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Is France too sexy for the trans wars? Radical activism is sweeping across Europe

Dora Moutot > Judith Butler (Eric Fougere/Corbis via Getty Images)

Dora Moutot > Judith Butler (Eric Fougere/Corbis via Getty Images)


March 17, 2023   6 mins

A bit like Napoleon, radical transactivism is moving swiftly and imperviously across Europe. Blithe to the consequences for women, lesbians, and gay men, pan-European LGBT organisations such as ILGA Europe are lobbying hard for governments to introduce self-ID, and also to outlaw so-called “conversion therapy” — in other words, talking therapies — for dysphoric people planning to cut off their body parts.

So far, it seems to be working. ILGA is well-funded and has great influence, both with national governments and in the EU. Belgium brought in self-ID in 2018. Spain did so in February this year, as did Finland. Undeterred by the fiasco of Nicola Sturgeon putting male rapists in female prisons in the name of inclusivity, Germany and the Netherlands are teetering on the brink.

In France, meanwhile, a very French version of this culture war is playing out. On the side of those insisting that biological differences matter socially and politically is feminist Dora Moutot, who is facing a lawsuit from transactivists for accurately describing a transwoman as a “trans-identified male” on TV last year. In the past few months, Moutot has launched the “Femelliste” website with fellow feminist Marguerite Stern, aimed at explaining to a mostly uncomprehending French public some of the main problems caused by transactivism, as they see it.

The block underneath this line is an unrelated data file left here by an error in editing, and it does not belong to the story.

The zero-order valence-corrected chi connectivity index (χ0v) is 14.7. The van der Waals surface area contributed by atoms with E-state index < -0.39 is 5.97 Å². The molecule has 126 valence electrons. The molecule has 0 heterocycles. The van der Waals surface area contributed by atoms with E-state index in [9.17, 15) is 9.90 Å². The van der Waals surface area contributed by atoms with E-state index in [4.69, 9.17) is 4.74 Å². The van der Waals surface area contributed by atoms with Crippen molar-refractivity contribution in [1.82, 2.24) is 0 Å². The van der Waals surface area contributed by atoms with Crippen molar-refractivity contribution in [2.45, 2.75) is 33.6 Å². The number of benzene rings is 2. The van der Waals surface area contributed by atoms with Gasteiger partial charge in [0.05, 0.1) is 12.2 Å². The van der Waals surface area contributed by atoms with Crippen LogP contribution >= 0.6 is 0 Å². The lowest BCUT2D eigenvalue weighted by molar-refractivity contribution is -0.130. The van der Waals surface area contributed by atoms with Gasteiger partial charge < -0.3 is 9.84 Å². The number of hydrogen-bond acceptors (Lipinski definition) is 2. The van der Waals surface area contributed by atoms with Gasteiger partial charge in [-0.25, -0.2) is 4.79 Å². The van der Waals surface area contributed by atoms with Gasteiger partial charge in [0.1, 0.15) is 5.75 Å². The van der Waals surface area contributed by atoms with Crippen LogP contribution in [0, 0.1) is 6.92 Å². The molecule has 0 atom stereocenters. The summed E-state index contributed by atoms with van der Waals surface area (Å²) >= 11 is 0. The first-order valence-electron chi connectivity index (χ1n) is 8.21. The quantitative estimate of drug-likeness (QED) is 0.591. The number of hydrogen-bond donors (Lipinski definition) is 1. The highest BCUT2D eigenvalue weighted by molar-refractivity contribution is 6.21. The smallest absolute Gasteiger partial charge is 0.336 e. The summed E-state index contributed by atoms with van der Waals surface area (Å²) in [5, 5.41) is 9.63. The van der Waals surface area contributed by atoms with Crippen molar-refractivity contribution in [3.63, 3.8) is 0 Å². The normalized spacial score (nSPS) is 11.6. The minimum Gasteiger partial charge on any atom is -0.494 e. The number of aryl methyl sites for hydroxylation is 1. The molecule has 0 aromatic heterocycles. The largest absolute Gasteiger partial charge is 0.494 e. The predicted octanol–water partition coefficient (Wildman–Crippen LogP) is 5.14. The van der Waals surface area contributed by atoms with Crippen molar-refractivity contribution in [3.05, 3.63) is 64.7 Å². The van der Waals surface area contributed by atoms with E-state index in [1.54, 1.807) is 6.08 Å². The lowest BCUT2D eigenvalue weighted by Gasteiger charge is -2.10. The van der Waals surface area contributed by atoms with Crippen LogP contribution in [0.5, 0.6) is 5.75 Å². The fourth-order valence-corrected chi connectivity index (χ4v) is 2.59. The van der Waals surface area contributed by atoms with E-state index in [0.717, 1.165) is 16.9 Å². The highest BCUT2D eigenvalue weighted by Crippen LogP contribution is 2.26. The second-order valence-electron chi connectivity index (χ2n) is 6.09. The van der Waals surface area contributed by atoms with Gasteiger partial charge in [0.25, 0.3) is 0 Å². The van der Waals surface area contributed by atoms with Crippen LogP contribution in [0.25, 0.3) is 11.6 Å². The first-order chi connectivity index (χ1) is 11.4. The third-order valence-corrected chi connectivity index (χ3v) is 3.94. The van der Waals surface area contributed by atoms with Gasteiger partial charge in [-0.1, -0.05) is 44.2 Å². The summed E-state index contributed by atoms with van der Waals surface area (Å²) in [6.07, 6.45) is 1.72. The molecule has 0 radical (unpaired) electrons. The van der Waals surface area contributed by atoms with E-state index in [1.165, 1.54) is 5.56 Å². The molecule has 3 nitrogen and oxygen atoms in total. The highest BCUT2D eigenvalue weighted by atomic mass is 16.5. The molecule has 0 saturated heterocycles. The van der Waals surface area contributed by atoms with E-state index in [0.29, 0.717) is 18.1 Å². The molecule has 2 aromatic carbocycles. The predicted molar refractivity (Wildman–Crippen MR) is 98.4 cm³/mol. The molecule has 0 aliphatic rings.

Also on Moutot’s side is Catholic commentator Eugénie Bastié, signatory to a public letter in support of Moutot, and author of a recently published book-length essay entitled Sauver La Différence Des Sexes (Save Sex Differences). Moutot is a social media influencer and a former writer for Vice magazine. She also runs a website dedicated to increasing the number of female orgasms in the world. On the face of it, then, she is a strange bedfellow with a conservative like Bastié. Such is the extremity of transactivism, however, almost everyone who isn’t chronically underinformed or under 25 ends up on the other side of it eventually.

According to The Times, Bastié argues in her new book that — thanks to a legacy of biology-denial, whether under the guise of feminism or transactivism — “women struggle to combine a career and childcare, and men, shorn of role models and their ancestral identity, become sad porn addicts”. Sticking to a well-established script, her opponents on the progressive Left have fought back this week with an equally broad brush. Writing in Libération, philosopher Camille Froidevaux-Metterie insists that Bastié is wrong: allowing that men can become women is a laudable extension of the project of changing patriarchal social norms.